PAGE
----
Wednesday, September 21, 2011

Hawthorn and the Third Road

The Harvest Moon shines brightly as you wander through the mist to the Hawthorn on the ridge above the river bank.

In May her flowers seduced you with an otherworldly perfume, heavy with the scent of sex -- and death.

Now, in the last days of summer, she is heavy with fruit that bends toward the earth where it will break open and decay, leaving the seed to wait in darkness for sun and rain to return in spring.

The old stories tell us that when the world became overrun by men who wielded swords and cut the earth with iron ploughs, the people who taught our ancestors to sing the songs that called the fruit trees to blossom disappeared beneath the hills. At the gateways to their world they planted Hawthorns to tangle and repel the brutish and unwary, but nourish the hearts of those who grieved for lost worlds.

Thomas the Rhymer fell asleep beneath such a tree and woke to find the Queen of Elfland who showed him three roads he might travel -- each road corresponding to another way of being in the world:

"O see ye not that narrow road,
So thick beset with thorns and briers?
That is the path of righteousness,
Tho after it but few enquires."

The road to righteousness is the road laid out by the rules and laws of civilization -- rules that bind instinct with tangled thorns and briers that threaten to cut all who would deviate from the path. It is marked by the logical consciousness that is centered in the brain -- the consciousness that divides the world into categories that mark clear lines between what is right and true and acceptable and what is "beyond the pale." Its origins lie in the construction of the first walls that separated the city from the "wilderness" -- the name people gave to the living world around them when they began to forget they drew their life from it.

"And see not ye that braid braid road,
That lies across that lily leven?

That is the path to wickedness, Tho some call it the road to heaven."

The road of wickedness is the road of instinct uncoupled from any sense of consequence -- a sense that arose organically when people experienced themselves as inextricably woven into webs of human and ecological connection. With disconnection came alienation, and with alienation came unassuageable hunger and insatiable lust that rip and tear at the fabric of being. The road appears broad and easy because all sense of limitation is lost, it appears to lead to heaven because its the path of following unchecked desire, but it leads further and further from the source of being and life that offers the only true fulfillment of those desires.

Rather than bringing satiety, this path that disconnects us from the heart, brings agitation that can grow into panic as people desperately seek pleasure to take the edge off their feeling of emptiness, and as each moment of pleasure fades find themselves feeling the emptiness more acutely, more frantically seeking to stave off the gnawing feeling inside them. The true destination of this path is the realm of the hungry ghosts who have mouths but no stomachs and so eat and eat but are never full.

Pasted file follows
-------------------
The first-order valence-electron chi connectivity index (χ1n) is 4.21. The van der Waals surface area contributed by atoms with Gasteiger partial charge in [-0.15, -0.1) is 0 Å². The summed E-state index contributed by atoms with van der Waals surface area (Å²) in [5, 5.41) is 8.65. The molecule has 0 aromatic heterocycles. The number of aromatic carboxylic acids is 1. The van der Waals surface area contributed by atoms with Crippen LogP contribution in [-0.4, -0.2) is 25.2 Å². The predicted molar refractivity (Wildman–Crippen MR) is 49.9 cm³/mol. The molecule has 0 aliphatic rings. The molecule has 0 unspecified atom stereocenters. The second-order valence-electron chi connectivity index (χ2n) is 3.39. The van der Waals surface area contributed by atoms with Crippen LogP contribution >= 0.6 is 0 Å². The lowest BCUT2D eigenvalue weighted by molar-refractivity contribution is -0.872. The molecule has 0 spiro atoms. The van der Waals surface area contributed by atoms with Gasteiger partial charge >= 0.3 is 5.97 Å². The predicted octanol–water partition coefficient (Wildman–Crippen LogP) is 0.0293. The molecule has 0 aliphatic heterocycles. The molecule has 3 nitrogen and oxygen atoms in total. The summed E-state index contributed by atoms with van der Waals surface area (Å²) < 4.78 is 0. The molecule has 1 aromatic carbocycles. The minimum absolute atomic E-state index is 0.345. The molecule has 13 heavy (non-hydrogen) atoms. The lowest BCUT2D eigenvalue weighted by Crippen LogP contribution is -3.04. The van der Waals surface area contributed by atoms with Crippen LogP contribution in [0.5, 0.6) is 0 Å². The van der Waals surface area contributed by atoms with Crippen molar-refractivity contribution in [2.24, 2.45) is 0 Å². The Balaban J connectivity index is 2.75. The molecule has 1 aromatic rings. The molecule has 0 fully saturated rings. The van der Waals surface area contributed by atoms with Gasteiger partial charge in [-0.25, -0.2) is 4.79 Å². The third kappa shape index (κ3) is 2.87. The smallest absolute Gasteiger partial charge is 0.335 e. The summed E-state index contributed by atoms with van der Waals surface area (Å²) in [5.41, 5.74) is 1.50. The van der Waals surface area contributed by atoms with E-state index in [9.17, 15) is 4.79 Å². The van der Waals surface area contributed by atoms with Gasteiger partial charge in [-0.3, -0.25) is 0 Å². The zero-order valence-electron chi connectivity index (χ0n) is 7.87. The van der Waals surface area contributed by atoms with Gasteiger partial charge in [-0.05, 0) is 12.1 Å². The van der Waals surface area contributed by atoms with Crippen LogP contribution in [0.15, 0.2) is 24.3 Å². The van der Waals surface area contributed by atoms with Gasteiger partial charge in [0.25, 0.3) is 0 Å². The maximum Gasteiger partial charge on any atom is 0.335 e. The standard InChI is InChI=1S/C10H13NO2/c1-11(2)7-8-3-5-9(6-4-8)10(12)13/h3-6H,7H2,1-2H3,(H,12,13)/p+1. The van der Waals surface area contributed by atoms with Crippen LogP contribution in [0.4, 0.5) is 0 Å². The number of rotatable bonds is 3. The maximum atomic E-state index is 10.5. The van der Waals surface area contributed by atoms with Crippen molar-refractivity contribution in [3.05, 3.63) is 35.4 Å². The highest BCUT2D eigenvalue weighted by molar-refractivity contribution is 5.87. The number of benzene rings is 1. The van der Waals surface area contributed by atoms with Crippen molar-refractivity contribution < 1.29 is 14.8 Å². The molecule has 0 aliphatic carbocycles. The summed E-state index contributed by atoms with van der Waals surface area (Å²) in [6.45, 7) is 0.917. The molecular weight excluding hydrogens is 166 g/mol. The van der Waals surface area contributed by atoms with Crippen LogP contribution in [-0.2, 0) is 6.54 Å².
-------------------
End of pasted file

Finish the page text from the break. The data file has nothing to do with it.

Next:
"And see not ye that bonny road,
That winds about the fernie brae?
That is the road to fair Elfland,
Where thou and I this night maun gae."

The third road -- leading from the Hawthorn -- is the path of the heart. Its a path that leads to a wilder place, a place outside all ideas and judgements of right and wrong, good and evil, a place beyond and beneath and before the stories of guilt, fear, and shame we all carry. A place of wild innocence, where you can re-member your connection to the world around you, and your desires arise from your response to its unspeakable beauty.

The Chinese traditionally taught that the heart is an earthen vessel that holds the Shen -- the individual spirit.

When the heart becomes agitated, the Shen becomes disturbed -- leading to restlessness, anxiety, and insomnia.

Hawthorn nourishes and calms the heart, helping to settle the Shen. At the same time, her thorns offer protection from those who would harm you. Calm and protected, you can breathe into the center of your chest, opening to the core of your being.

Standing in that stillness and openness, the third road opens to you -- leading you deep within where you come into contact with the part of you that remains connected with All Things and experience pure ecstasy.

Thomas followed that road and disappeared from civilization for seven years. He returned with the blessing and the curse of the "tongue that could not lie." He was no longer able to participate in the lies of politics and commerce that are necessary to operate within he framework of society. But he was also no longer able to lie to himself, no longer able to deny his own beauty and power. The luminosity of the other world shone from his eyes. Its music flowed from his lips.

Tonight the Queen of Elfland stands again beneath the Hawthorn. She points to three roads.

Which one will you choose?


Deep gratitude to Paul Bergner, Stephen Harrod Buhner, and Karina B. Heart for their teachings about the heart, which inform and infuse these words.

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